Facility Maintenance Decisions

Door Hardware Upgrades That Deliver Safety, Security and Health



Coronavirus considerations join the list of issues managers must weigh in specifying door hardware components


By Thomas A. Westerkamp   Doors & Hardware

OTHER PARTS OF THIS ARTICLEPt. 1: This PagePt. 2: Occupant Health and Successful Door Hardware UpgradesPt. 3: Security Issues: Successful Door Hardware Upgrades
Technology such as key cards enables managers to improve security while avoiding the need for occupants to touch door hardware surfaces.

Door hardware components in institutional and commercial facilities have always been central players in ensuring the safety, security and health of occupants and visitors. And as mass shootings increase and as facilities nationwide grapple with the fallout from the coronavirus pandemic, maintenance and engineering managers must take an even closer look at their decisions when specifying door locks, closers, hinges and other key components.

By understanding advances in new-generation locks, closers, hinges and other key components and by identifying weak spots and vulnerabilities in security and safety, managers can specify door hardware more effectively and incorporate it successfully into upgrades designed to enhance security.

What’s new

Interchangeable core locks are available in a larger number of brands. They have a control key, which releases the core from the housing, and an operator key, which opens the lock. The control key is slightly longer, allowing it to trip a release in the back end of the core for core removal.

If personnel changes, lost keys or scheduled periodic replacement require re-keying to maintain security, the technicians simply replaces the lock core and distributes new matching keys without costly emergency locksmith calls. The technician then can recombinate the core and, along with a matching set of keys, store it for later use if the need arises. The same interchangeable core can be extracted and replaced in any type of lock, including bored cylindrical locks, mortise locks and padlock.

Master mechanical key systems are set up with several levels, each one opening a wider range of locks, with one master key that opens all the locks. Managers can achieve the same control and security by using proximity cards or other electro-mechanical computer-controlled systems. These systems also have a much wider range of applications, including time-of-day, day-of-week, seasonal, job description, contractor control, and rapid, no-locksmith rekeying, to name a few. This flexibility and enhanced security are among the key reasons for the rapid expansion of electro-mechanical locks.

As more door-security systems convert to electro-mechanical technology, it will be increasingly important to use generator backup with auto-transfer from the power distribution system. One proven choice is a generator fueled by natural gas that is piped in underground to provide a reliable fuel source.

Closer mounting designs also have expanded in recent years. Closer types include surface mounts, in-frame, in-header, in-floor, in-door, in-shoe, and integral-to-hinge. Automatic closers, also called door openers, are used for high-traffic, no-touch sanitary, and remote auto-close-and-lock security applications. Heavy-duty closers, which have variable backset-spring sizes and are capable of 10 million cycles, are effective choices for high-wind areas and high-traffic applications.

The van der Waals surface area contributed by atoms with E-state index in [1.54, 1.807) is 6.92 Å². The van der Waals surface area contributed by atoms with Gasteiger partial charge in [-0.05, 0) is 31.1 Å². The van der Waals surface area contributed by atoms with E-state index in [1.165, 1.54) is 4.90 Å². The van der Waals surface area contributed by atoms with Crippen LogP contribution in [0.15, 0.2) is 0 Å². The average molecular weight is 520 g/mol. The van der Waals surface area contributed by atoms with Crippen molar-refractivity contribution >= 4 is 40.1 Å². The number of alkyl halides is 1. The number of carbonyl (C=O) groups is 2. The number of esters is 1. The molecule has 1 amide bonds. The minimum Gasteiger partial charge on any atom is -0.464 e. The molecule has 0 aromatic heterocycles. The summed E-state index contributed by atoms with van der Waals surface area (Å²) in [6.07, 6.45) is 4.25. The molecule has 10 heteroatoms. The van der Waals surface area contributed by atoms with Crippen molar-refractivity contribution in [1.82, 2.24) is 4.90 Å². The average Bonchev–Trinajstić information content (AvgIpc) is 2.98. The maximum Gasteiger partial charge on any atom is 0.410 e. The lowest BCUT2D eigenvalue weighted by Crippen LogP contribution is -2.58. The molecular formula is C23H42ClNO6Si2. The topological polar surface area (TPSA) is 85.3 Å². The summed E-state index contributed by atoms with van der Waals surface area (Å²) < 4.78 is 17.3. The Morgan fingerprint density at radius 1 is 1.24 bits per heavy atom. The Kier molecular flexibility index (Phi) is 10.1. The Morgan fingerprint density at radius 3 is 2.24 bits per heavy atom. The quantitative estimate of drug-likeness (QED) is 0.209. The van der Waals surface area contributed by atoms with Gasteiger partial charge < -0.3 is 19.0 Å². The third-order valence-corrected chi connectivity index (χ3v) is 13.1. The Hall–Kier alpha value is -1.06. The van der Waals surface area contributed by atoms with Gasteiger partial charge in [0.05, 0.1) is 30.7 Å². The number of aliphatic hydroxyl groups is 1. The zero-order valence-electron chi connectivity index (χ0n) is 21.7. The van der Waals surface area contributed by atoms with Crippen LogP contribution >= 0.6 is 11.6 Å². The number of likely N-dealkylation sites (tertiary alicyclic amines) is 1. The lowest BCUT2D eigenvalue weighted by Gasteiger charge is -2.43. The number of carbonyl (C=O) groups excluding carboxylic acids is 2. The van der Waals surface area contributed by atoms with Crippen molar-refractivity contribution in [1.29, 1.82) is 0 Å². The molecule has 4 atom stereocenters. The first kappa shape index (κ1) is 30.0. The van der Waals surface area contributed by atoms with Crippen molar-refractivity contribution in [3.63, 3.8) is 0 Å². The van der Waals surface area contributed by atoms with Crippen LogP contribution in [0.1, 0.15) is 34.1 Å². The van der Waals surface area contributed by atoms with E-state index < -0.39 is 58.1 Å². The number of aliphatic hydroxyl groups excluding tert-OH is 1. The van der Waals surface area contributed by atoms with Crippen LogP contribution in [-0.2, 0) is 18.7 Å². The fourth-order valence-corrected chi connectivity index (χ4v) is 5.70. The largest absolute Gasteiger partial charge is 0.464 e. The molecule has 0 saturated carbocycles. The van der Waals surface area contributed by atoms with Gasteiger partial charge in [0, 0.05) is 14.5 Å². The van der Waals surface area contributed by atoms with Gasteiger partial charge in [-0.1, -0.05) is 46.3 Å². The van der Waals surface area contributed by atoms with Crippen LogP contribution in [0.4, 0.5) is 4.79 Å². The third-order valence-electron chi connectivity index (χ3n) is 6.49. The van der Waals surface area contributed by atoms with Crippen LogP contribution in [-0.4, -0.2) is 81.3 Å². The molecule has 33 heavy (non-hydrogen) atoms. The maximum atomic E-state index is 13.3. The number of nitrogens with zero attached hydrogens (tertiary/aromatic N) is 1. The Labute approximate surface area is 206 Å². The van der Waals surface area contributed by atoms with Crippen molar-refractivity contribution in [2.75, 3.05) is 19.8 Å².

Managers can prevent door removal even when hinge pins are removed by having technicians install security pins in the top and bottom hinges. The technician can install the ¼- by 1-inch pin by drilling a hole through the hinge plate on the door side of the hinge. The pin is inserted into the hole, leaving it extended ¼ inch. The frame side hinge is marked, and a hole is drilled in it.

When the door is closed, the extended end of the pin inserts across the gap into the frame side hole. Now, even with the hinge pin removed, the hinge is secure, and an intruder cannot remove the door from the frame. For a few dollars and a few minutes of installation time, the cost-benefit ratio is outstanding.

The coronavirus epidemic is making its presence felt as it relates to a number door hardware products as key advances can help improve hygiene in and around facilities by eliminating cross-contamination, which occurs when an occupant has to contact the door hardware directly to pass through. In the last decade, one major supplier has seen an increase in electromechanical-product sales from 20 percent to 50 percent. Cell phone applications enable an occupant user to lock and unlock doors remotely without touching door hardware surfaces. Key fobs offer the same benefit. Motion sensor-controlled doors can open and close without contact.

Even with these advances, frequent cleaning and disinfecting of the personal door operator equipment, such as cell phones and key fobs, are important for protecting the users’ health by eliminating cross-contamination. Another low-contact solution is the proximity card. The user only has to keep the card sanitized, since the card does not contact the lock when scanning near it.


Continue Reading: Door Hardware

Door Hardware Upgrades That Deliver Safety, Security and Health

Occupant Health and Successful Door Hardware Upgrades

Security Issues: Successful Door Hardware Upgrades



Contact FacilitiesNet Editorial Staff »

  posted on 4/13/2020   Article Use Policy

Comments